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First published in The Hill on Sept. 9, 2016
September 12, 2016 | Michael S. Lubell
Once again, the House and Senate are on the verge of recessing at the end of September without passing any appropriations bills for the next fiscal year. And this year, as was the case in 2008 and 2012 — the last two presidential election years — it is likely that Congress won’t take up an omnibus spending package during the lame-duck session. That means the government would run on autopilot under a continuing resolution until March, jeopardizing science as a consequence.
By almost every measure, the federal budget process is badly broken. Spending bills regularly fall victim to gridlock and hyperpartisanship. Continuing resolutions and threats of sequestrations and government shutdowns are accepted as the norm. And authorization bills that once emphasized policy imperatives and visionary considerations are now essentially tools for controlling government spending.
Many discretionary federal functions suffer from the budgetary dysfunction, but none more than science. Unlike a highway project that can be halted and restarted a few months later without enduring consequences, a research facility that closes its doors for a protracted period is likely to lose critical personnel and face significant hurdles and added costs when it tries to reopen.
Cutting-edge science requires long-term planning, sustained and reliable funding, patient capital and judicious acceptance of risk. On each count, Congress is failing to deliver the goods.
The impact of a six-month continuing resolution on the research enterprise isn’t part of the calculus, even though science and technology are the universally acknowledged drivers of the 21st-century economy. The impact is not trivial: Without established budgets for fiscal 2017, federal agencies responsible for supporting the bulk of long-term research in the United States will again follow the ritual of holding back funds until deep into the next calendar year, injecting uncertainty into the work and lives of scientists and students.
Decades ago, such disruptions might have been tolerable. Back then, America was king of the scientific hill. But the U.S. can no longer lay claim to such an enviable status. The rest of the world has caught up, while we have been fighting pitched internal political battles.
You don’t have to delve too deeply to see the injurious impact. In its most recent global innovation standings, for example, the Information Technology and Innovation Foundation ranks the U.S. “just 10th overall, largely because its innovation-supporting policies (such as funding for scientific research) are lower than those of the leaders (on a per capita basis).” And today, more than half the U.S. patent filings originate from entities abroad.
The dysfunction on Capitol Hill has also had a profound impact on our ability to develop and build the next generation of world-class major research facilities. And that is rapidly becoming a major problem.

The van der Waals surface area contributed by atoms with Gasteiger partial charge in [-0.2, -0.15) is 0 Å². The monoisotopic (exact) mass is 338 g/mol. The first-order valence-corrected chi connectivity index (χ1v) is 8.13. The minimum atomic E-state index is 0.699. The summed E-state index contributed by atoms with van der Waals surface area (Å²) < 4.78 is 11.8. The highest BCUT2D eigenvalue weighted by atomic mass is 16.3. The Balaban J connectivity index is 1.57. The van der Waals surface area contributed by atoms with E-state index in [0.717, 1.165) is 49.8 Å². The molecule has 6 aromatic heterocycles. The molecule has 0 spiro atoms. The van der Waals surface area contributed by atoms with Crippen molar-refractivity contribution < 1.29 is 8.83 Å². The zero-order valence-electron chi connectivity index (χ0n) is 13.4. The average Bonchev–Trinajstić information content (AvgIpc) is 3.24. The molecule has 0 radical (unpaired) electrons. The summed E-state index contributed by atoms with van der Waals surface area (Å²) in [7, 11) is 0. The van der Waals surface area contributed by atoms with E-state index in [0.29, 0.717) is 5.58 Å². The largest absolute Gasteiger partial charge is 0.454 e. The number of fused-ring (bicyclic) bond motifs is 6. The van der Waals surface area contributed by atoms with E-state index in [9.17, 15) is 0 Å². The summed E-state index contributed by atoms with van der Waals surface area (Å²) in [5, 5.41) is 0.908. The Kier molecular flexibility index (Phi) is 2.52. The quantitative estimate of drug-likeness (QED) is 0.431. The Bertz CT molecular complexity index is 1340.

Scientists are part of a global enterprise, and they will go wherever the most advanced tools are located. Researchers from all parts of the world used to travel here to collaborate on experiments at our state-of-the-art national laboratories. Today, American scientists in a number of fields often go to Europe and Asia to carry out their work. And many of them leave their mark there by contributing to the innovation economy of other nations.
Authorizers need to deal with the challenges facing American science and innovation by crafting bills that are visionary and enduring, providing guidance and multiyear spending targets. They did just that in 2007 with the far-reaching, bipartisan America Competes Act.
But today, rules imposed by House GOP leaders requiring offsets for any suggested increases limit such bills to short-term outlooks at best, as with the Senate’s American Innovation and Competitiveness Act, or polemics scolding scientists and the institutions that fund science at worst, as with legislation crafted by the House Science, Space, and Technology Committee. Congress should face the reality that America’s scientific prowess is no longer a given and act accordingly.
In 1984, Ronald Reagan cruised to victory with the uplifting slogan “It’s morning again in America.” It might still be morning in America today, but where science is concerned, it’s hard to smell the coffee.
Lubell is director of public affairs of the American Physical Society and the Mark W. Zemansky Professor of Physics at the City College of the City University of New York. He writes and speaks widely about scientific research and science policy.
Policy news and viewpoints for the physics community. The analysis and opinions are those of the APS Office of Public Affairs and do not necessarily represent the entire Society.